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War in Finland


Albert Goldman

On the War in Finland

<11>Why We Should Defend the Soviet Union

(24 February 1940)


From Socialist Appeal, Vol. IV No. 8, 24 February 1940, p. 3.
Transcribed & marked up by Einde O’Callaghan for ETOL.


III.

It would indeed be fortunate if, once having arrived at the conclusion that to defend the Soviet Union is the duty of every worker, we could simply proceed to say to the Russian, the Finnish and the workers of all other countries: do your utmost to see to it that the Red Army is victorious and to make Finland part of the territory of the Soviet Union.

As simple as all that would be our task if Lenin and Trotsky were still at the helm in the Soviet Union. The problem, at present, alas, is not so simple. The mere fact that we have to discuss the question of whether or not to defend the Soviet Union is indicative of the tremendous change that has taken place since the days of Lenin and Trotsky.

The degeneration of the workers’ state under the Stalinist regime makes the task of defending the Soviet Union far more complicated. At the same time that we are engaged in defending it against the capitalist army, in order to defend it more effectively in the struggle against imperialism it is necessary to struggle against the Stalinist bureaucracy.

They who look for a simple solution can find it either in defending bourgeois Finland or in being indifferent to the victory of either side. The Stalinists also have a simple solution: defend the Soviet Union by defending everything that Stalin does. Revolutionary Marxists, however, must carefully analyze all the factors involved and decide what they are defending and how they should defend it.
 

Why We Irreconcilably Struggle Against Stalin

Our struggle against Stalin has been motivated fundamentally on the ground that his ideas and policies weaken the Soviet Union and consequently the world revolution. The proposition can likewise be put the other way around. Stalin’s ideas and policies weaken the world revolution and consequently the Soviet Union. The two are inextricably bound together.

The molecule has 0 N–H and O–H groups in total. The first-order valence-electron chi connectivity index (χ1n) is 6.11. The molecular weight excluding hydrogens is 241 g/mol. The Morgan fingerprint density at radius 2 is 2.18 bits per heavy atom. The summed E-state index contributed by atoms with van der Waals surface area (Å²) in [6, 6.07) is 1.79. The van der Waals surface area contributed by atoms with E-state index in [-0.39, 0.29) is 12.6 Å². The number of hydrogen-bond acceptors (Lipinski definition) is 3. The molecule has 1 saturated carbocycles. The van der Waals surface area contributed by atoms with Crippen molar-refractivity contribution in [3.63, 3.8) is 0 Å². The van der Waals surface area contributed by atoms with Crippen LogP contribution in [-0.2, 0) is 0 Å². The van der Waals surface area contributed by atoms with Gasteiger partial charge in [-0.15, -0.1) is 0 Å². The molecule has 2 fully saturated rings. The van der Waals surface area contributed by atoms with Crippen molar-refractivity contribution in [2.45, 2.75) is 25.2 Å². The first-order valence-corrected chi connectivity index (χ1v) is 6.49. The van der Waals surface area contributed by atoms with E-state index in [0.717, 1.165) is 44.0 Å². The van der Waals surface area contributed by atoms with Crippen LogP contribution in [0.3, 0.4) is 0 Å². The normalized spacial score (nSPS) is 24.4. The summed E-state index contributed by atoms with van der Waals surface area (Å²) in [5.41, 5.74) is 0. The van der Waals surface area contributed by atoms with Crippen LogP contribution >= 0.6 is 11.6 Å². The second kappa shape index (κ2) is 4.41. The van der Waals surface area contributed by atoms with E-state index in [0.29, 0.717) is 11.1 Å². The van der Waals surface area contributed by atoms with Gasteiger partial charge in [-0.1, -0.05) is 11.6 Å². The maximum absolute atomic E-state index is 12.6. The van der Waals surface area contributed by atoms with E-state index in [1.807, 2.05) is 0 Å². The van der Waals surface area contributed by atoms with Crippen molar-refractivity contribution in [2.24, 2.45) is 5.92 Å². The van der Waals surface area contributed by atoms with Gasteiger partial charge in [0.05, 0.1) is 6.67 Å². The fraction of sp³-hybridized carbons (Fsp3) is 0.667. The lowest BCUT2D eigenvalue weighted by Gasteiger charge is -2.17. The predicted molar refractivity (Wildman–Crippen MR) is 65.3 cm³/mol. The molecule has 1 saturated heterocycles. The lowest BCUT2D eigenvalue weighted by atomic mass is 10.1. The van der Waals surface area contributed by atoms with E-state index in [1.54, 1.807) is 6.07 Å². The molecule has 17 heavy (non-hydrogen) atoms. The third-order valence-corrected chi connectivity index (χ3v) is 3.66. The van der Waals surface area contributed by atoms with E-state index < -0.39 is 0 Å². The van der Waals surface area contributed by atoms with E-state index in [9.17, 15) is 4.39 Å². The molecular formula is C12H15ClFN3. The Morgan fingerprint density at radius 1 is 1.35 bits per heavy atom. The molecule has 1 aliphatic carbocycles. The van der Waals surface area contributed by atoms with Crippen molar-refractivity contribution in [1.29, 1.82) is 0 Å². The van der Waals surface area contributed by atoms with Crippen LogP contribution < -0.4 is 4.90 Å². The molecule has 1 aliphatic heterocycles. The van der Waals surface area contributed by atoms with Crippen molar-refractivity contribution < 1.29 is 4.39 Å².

We fought against his destruction of the democratic rights of the Soviet workers, his policy of forced collectivization, his foreign policy based on alliances with capitalist powers; we fought against his theory of socialism in one country and against his theory of destroying fascism by fighting for bourgeois democracy; we fought against all of these because they weakened the Soviet Union. These Stalinist policies disoriented and confused the workers within and without the Soviet Union, thus weakening the workers’ state.

If there was anything further needed to convince us that Stalinism must be overthrown in order to increase the strength of the Soviet Union so that it could be more adequately defended, Stalin’s adventure in Finland would have done it. The Soviet Union must be defended not only against the imperialists but also against the Stalinist bureaucracy.

The Russian workers have two enemies, the imperialists without, the bureaucracy within. Both endanger the existence of the state which the Russian workers created by superhuman sacrifice. The question arises: does the defense of the Soviet Union require that during a war against imperialism the struggle against the bureaucracy should cease? And the answer is a decisive “No!” If the Russian workers see a chance to overthrow the Stalinist regime they should do so even when the Soviet Union is involved in a war. The Soviet Union will thereby be strengthened tremendously.
 

The Main Enemy Is World Imperialism!

But it must be clearly understood at all times that the struggle against the bureaucracy should be subordinated to the struggle against the imperialist enemy. The main enemy is imperialism and during a war between the Soviet Union and imperialism it is absolutely imperative for the workers to prevent a victory of imperialism. It would he a tremendous victory for the workers if they should succeed in overthrowing the Stalinist bureaucracy but it would constitute a disastrous defeat if the imperialists should destroy the bureaucracy, because the destruction of the bureaucracy by the imperialists would result in the destruction of the Soviet Union.